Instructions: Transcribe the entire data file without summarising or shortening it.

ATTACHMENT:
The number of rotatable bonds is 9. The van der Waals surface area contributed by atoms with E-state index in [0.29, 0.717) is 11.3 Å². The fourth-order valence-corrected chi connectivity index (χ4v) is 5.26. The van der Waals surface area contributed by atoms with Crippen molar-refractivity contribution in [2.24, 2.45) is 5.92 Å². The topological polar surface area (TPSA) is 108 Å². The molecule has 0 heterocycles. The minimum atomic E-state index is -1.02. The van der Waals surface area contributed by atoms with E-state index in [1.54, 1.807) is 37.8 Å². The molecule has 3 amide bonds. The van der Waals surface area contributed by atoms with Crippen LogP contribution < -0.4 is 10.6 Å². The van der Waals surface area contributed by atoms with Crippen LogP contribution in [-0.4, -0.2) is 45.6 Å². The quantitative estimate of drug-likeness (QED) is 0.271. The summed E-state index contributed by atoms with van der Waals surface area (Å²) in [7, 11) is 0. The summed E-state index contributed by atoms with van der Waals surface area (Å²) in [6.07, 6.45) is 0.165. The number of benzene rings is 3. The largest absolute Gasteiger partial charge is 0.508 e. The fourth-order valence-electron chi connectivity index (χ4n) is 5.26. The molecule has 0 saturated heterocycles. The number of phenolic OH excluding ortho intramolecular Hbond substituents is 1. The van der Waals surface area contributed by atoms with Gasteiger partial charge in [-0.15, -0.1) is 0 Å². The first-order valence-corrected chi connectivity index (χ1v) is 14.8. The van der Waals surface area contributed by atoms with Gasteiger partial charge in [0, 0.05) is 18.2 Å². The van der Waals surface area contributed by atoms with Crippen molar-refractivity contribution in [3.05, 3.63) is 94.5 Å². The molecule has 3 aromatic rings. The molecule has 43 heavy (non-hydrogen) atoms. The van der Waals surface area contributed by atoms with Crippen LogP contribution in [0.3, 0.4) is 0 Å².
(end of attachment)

The number of rotatable bonds is 9. The van der Waals surface area contributed by atoms with E-state index in [0.29, 0.717) is 11.3 Å². The fourth-order valence-corrected chi connectivity index (χ4v) is 5.26. The van der Waals surface area contributed by atoms with Crippen molar-refractivity contribution in [2.24, 2.45) is 5.92 Å². The topological polar surface area (TPSA) is 108 Å². The molecule has 0 heterocycles. The minimum atomic E-state index is -1.02. The van der Waals surface area contributed by atoms with E-state index in [1.54, 1.807) is 37.8 Å². The molecule has 3 amide bonds. The van der Waals surface area contributed by atoms with Crippen LogP contribution < -0.4 is 10.6 Å². The van der Waals surface area contributed by atoms with Crippen LogP contribution in [-0.4, -0.2) is 45.6 Å². The quantitative estimate of drug-likeness (QED) is 0.271. The summed E-state index contributed by atoms with van der Waals surface area (Å²) in [7, 11) is 0. The summed E-state index contributed by atoms with van der Waals surface area (Å²) in [6.07, 6.45) is 0.165. The number of benzene rings is 3. The largest absolute Gasteiger partial charge is 0.508 e. The fourth-order valence-electron chi connectivity index (χ4n) is 5.26. The molecule has 0 saturated heterocycles. The number of phenolic OH excluding ortho intramolecular Hbond substituents is 1. The van der Waals surface area contributed by atoms with Gasteiger partial charge in [-0.15, -0.1) is 0 Å². The first-order valence-corrected chi connectivity index (χ1v) is 14.8. The van der Waals surface area contributed by atoms with Gasteiger partial charge in [0, 0.05) is 18.2 Å². The van der Waals surface area contributed by atoms with Crippen molar-refractivity contribution in [3.05, 3.63) is 94.5 Å². The molecule has 3 aromatic rings. The molecule has 43 heavy (non-hydrogen) atoms. The van der Waals surface area contributed by atoms with Crippen LogP contribution in [0.3, 0.4) is 0 Å².